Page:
Flores Friday – The Basic Test of Metagaming Competence

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Friday, May 16th – Come join Mike in the madcap mathematical adventure that we call metagaming. Why is The Basic Test of Metagaming Competence the most useful article in modeling metagaming that you will ever read? Because just one paragraph in you may realize that everything you ever thought about metagaming was a lie… Or at least a gross series of very sad misunderstandings. And we can prove it. A must read.

Let us begin with a quick question.

Assume there is a four person, two round, single elimination tournament, and that the players break down thusly:

Paper, and

(In case you never learned this on the playground, Rock smashes Scissors, Scissors cut Paper, and Paper covers Rock.)

Given that there are two copies of Rock, and remembering that there are two Rocks, which of Rock, Paper, and Scissors is most likely to win this four person, two round, single elimination tournament?

(This is not a trick question).

Go on…

Which is it?

Here be spoiler space…

Here be more spoiler space…

What about that Presidential election?

Who will win Game Seven?

Will the Celtics be the first team in NBA history to win a title without ever winning a single game on the road? (Probably not.)

How about religion?

I’m giving you room for your answer, in case you didn’t realize it…


Paper, and

That is two (2) Rocks, one (1) Paper, and (1) Scissors.

This is not a trick question.

You said Rock, didn’t you?

“Good old Rock; nothing beats Rock.” -Bart Simpson

Rock Slide

Except Paper.

Most people would glance at the above and assume that Rock wins half the time, Paper wins a quarter of the time, and Scissors wins a quarter of the time. The sad thing is, “most people” don’t even have the proper denominator. In fact, the four person tournament can only break down three ways:

Rock1 versus Rock2; Rock (doesn’t matter which)
Paper versus Scissors; Scissors
Rock over Scissors

Rock1 versus Paper; Paper
Rock2 versus Scissors; Rock
Paper over Rock


Rock1 versus Scissors; Rock
Rock2 versus Paper; Paper
Paper over Rock

So Paper wins 2/3 of the time, Rock wins 1/3 of the time, and given the constraints of our tournament, Scissors never, ever, wins. Never. Ever.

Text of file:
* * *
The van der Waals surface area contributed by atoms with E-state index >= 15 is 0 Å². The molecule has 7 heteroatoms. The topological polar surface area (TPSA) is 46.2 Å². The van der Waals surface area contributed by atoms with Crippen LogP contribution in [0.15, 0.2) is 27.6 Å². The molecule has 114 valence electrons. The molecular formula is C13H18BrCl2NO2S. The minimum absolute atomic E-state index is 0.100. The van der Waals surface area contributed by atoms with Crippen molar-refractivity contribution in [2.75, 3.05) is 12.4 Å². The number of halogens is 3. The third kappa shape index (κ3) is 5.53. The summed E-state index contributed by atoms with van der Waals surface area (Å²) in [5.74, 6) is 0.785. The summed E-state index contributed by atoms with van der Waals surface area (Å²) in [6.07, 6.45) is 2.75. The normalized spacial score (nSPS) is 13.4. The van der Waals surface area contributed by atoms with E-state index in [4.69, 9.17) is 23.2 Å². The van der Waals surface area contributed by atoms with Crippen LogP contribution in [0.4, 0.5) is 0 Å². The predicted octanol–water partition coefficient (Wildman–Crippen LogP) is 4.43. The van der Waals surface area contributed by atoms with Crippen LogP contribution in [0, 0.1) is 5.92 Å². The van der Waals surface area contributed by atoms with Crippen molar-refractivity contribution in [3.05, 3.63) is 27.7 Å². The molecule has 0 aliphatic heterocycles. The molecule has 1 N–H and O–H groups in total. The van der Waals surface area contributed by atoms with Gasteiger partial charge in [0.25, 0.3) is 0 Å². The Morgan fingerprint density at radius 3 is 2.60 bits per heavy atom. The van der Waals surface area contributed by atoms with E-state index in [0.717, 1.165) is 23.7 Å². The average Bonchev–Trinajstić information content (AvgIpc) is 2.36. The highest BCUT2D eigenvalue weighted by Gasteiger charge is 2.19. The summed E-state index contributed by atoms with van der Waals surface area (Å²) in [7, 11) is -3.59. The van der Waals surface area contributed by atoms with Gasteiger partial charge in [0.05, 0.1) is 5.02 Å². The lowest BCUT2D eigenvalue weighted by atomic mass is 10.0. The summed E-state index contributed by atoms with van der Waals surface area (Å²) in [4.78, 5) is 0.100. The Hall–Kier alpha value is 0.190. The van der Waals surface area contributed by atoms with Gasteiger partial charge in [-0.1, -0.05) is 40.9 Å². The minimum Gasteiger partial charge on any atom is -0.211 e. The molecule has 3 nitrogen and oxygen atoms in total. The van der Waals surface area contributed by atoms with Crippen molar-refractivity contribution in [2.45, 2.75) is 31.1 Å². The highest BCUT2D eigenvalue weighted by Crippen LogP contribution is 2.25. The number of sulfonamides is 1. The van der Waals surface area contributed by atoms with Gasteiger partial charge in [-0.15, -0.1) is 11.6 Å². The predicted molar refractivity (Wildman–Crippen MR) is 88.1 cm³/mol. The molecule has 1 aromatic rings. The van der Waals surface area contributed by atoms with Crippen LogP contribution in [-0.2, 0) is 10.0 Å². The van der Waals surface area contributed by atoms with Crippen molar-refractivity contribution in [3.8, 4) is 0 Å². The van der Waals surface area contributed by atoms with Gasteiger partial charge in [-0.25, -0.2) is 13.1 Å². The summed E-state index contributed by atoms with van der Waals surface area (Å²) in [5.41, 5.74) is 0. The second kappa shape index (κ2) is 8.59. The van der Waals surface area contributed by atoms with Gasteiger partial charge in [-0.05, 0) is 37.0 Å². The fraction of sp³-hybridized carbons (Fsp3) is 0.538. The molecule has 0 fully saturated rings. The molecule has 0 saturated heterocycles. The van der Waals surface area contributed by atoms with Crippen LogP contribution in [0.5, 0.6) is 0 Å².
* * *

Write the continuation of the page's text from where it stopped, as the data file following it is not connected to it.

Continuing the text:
Wait a second! you might ask. Why are we doing this anyway? Why are there two copies of Rock in this hypothetical?

Believe it or not, this is probably the most useful article you will ever read about how to select a deck! Not a specific deck, maybe, but the process by which you can correctly, mathematically, select a deck! Really! And for the rest of your life!

From the dawn of Internet strategy posts and articles, from the earliest days of metagaming in Magic, our world has broken down into generalizations of Rock, Paper, and Scissors. The original R/P/S was Necropotence, U/W Control, and G/W Armageddon, with U/W over G/W and Necropotence over U/W; the problem is that as time went on the Necropotence decks got better, and more of the best players played Necropotence, and they added Land Tax to the Restricted List, meaning that this wasn’t much of a Rock-Paper-Scissors because Rock tore right through paper like it was, you know, soggy paper.

The other reason this wasn’t the best place for us to grow from is that it is potentially harmful to your mental game. I remember sitting down at my first Pro Tour next to my roommate Worth Wollpert. We had a B/R Necropotence deck (the same deck that Chris Pikula used to make Top 4 of that Pro Tour); Worth had an easy White Weenie matchup; I got Paul McCabe. We were all carrying two losses. Armed with both Black and Red removal in a deck full of Protection from White, Worth tore his White Weenie opponent in half… Did I mention I got Paul McCabe? I actually had a wicked start with first turn Hypnotic Specter, but Paul drew Necropotence first, recovered, and dispatched me in a tight one. Worth swung and slugged to Top 16, and McCabe, for his part, didn’t lose another game the rest of the Swiss and, as you probably know, won the whole Pro Tour with his Ihsan’s Shades and Sengir Vampires.